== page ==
Upstate Cops NY Cops Lose Suit After Alleged Gay Bashing
A suit by a group of police officers against the city of Rochester, NY, following an alleged incident of anti-gay conduct has been tossed out by a federal judge.
Rochester newspaper the Democrat and Chronicle reported Oct. 28 that the suit was brought after the officers in question were cleared of anti-gay conduct in a 2007 clash with gay residents who had complained that a group of heterosexual individuals had physically and verbally assaulted them. A conflict broke out between the officers and the gay residents in the early hours of June 1 of that year, after police allowed the alleged assailants to depart the scene. The conflict led to disorderly conduct charges against several gay residents, who in turn accused the police of hurling anti-gay epithets.
Officers David MacFall, Stephen Tortora, Stephen Ward, and Michael Yodice were subjected to an internal investigation after the incident. The investigation cleared the officers of criminal conduct, but determined that they had made procedural errors. The investigation eventually resulted in six-month suspensions for the four officers after the officers refused suspensions ranging from five to twenty days. The officers then brought suit against the city, claiming that the investigation had been "virtually preordained" and was motivated by political considerations. A separate proceeding challenging the disciplinary action is still ongoing, the article said.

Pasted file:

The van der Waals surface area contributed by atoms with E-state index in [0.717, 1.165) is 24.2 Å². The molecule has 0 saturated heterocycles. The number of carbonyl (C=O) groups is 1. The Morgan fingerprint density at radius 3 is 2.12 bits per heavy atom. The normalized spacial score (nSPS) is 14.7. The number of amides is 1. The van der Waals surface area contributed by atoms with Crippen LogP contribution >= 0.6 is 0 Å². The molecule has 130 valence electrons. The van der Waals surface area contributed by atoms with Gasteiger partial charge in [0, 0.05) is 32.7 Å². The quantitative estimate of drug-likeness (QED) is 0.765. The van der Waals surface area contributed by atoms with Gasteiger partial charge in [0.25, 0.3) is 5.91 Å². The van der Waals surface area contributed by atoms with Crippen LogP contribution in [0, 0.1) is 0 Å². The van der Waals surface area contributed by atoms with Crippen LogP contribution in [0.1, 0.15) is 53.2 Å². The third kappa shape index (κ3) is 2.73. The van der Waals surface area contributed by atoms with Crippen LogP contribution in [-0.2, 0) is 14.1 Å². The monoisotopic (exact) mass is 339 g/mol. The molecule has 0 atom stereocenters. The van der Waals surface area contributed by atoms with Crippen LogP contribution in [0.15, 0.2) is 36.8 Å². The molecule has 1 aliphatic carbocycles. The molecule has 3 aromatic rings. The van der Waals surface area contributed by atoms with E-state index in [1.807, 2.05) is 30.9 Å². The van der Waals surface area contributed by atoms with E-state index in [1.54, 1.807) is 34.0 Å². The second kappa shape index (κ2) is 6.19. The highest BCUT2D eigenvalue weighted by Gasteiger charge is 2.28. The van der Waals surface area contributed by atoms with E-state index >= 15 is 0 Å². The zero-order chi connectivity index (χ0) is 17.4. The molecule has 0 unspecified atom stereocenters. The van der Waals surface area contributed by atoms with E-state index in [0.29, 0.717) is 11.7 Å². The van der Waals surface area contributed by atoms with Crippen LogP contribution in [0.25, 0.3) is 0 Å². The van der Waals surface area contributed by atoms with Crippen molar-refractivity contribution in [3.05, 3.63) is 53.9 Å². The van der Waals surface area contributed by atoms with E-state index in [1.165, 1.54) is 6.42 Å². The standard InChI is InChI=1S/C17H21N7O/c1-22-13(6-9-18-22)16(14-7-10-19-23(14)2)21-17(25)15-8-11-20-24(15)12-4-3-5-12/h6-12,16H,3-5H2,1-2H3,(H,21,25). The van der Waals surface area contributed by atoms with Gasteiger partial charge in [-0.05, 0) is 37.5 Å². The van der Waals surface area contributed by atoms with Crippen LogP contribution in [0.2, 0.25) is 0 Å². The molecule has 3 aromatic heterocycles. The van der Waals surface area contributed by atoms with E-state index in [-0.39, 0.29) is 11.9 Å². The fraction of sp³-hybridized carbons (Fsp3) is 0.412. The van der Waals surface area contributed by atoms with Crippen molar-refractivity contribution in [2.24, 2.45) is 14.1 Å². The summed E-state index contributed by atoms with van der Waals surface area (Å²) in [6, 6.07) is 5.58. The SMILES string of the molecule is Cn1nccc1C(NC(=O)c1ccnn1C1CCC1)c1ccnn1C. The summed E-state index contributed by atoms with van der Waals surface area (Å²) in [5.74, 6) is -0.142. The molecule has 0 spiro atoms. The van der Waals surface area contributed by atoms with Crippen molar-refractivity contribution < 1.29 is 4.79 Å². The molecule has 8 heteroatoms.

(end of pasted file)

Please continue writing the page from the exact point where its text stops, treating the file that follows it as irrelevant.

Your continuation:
U.S. District Judge David Larimer found that the suit's claim that the officers' right to due process had been trampled was groundless, in part because of the ongoing challenge to their suspensions. The suit had also claimed that the suspensions resulted in lost opportunities for overtime hours and promotions, but Larimer noted that, "As a general principle, there is no constitutional right to overtime pay or similar benefits."
The officers have the backing of the police union and the Police Locust Club in the matter of the hearing into the disciplinary hearing, reported Rochester Your News Now on Sept. 8. The president of the Police Locust Club, Mike Mazzeo, said that the prosecution was involved in an attempt "to find any little nit-picking possible violation of some 6,000 page general order that they can hang on these guys."